The cob technique of earth construction use a moderately wetted earth, which is built up in freestanding lifts without the use of formwork. In this form of construction the earth is moderately wetted, and may be mixed with chaff or straw. This is treaded and kneaded until it is a soft, cohesive, plastic mass. The mixed earth is passed on to the wall builder, thrown up in large balls, or using forks. This mixed earth is then either placed or forcefully thrown directly onto the wall.
Cob is the earth building technique that is most commonly identified in the southwest United Kingdom, (Cornwall, Devon, Somerset, Dorset and Hampshire), although historic buildings in the East Midlands, Solway Plain, Scotland and documentary evidence for non-load bearing walls on the Yorkshire Wolds attest to a much wider distribution prior to industrialisation.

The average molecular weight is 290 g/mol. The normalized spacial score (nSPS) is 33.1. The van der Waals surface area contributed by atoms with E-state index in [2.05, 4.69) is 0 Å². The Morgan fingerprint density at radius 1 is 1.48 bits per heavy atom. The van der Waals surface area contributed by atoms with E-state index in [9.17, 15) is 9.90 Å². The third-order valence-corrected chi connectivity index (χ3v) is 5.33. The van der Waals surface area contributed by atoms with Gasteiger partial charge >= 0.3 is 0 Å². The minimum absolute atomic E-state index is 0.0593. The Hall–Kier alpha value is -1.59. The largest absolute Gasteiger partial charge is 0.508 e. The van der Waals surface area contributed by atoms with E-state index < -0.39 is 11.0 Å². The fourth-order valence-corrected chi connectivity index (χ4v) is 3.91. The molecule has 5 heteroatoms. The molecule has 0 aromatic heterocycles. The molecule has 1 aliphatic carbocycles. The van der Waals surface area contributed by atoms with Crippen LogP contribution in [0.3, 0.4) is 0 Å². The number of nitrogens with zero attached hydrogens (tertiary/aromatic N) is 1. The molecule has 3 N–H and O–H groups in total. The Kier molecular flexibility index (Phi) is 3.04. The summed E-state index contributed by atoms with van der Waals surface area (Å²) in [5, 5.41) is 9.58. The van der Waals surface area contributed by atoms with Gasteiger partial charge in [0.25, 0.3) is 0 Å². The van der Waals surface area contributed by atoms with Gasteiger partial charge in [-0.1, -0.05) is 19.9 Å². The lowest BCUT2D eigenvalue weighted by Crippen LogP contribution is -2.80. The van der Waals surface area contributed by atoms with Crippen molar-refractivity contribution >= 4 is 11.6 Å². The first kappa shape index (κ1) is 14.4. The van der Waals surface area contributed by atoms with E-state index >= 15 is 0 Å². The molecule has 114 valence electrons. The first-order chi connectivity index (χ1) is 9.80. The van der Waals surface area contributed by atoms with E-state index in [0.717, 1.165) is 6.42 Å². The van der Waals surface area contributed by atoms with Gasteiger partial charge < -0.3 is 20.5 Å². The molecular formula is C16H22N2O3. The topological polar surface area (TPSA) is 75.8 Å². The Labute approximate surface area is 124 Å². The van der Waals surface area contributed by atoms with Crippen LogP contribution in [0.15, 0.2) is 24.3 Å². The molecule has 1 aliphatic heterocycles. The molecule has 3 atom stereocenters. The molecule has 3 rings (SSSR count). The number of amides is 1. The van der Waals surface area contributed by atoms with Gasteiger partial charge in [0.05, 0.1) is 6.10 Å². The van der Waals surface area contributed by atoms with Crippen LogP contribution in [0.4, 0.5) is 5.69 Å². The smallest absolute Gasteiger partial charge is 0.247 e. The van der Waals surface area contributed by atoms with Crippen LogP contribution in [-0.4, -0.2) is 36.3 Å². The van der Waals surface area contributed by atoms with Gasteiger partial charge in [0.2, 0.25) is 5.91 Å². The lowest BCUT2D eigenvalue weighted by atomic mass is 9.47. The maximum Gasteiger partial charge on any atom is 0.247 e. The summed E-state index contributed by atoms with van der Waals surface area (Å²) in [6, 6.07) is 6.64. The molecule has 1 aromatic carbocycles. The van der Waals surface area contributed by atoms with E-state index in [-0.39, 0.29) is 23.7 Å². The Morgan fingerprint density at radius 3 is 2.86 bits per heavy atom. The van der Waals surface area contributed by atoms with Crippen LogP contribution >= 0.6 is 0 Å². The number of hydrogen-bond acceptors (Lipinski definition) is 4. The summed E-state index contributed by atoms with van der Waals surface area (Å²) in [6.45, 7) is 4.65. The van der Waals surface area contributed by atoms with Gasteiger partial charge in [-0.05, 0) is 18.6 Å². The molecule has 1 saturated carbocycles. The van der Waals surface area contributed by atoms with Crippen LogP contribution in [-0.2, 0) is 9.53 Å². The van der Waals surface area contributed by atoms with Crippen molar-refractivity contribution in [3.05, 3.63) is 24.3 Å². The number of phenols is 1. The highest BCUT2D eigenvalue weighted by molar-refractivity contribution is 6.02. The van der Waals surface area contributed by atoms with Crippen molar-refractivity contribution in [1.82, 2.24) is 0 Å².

Wall construction occurs in lifts, (often of a height equal to that between the hand and the elbow), and each lift pared down with a flat backed spade to form a straight face. Each lift is left to dry prior to commencing the next vertical lift. Techniques of construction comprising placed earth are evident both with and without surface renders and plasters, dependent on local practice and custom.
The various regional forms in the United Kingdom use a stone plinth for a foundation course and load-bearing and non-load bearing walls rely on a wide thatched roof to cast rainwater away from the wall body.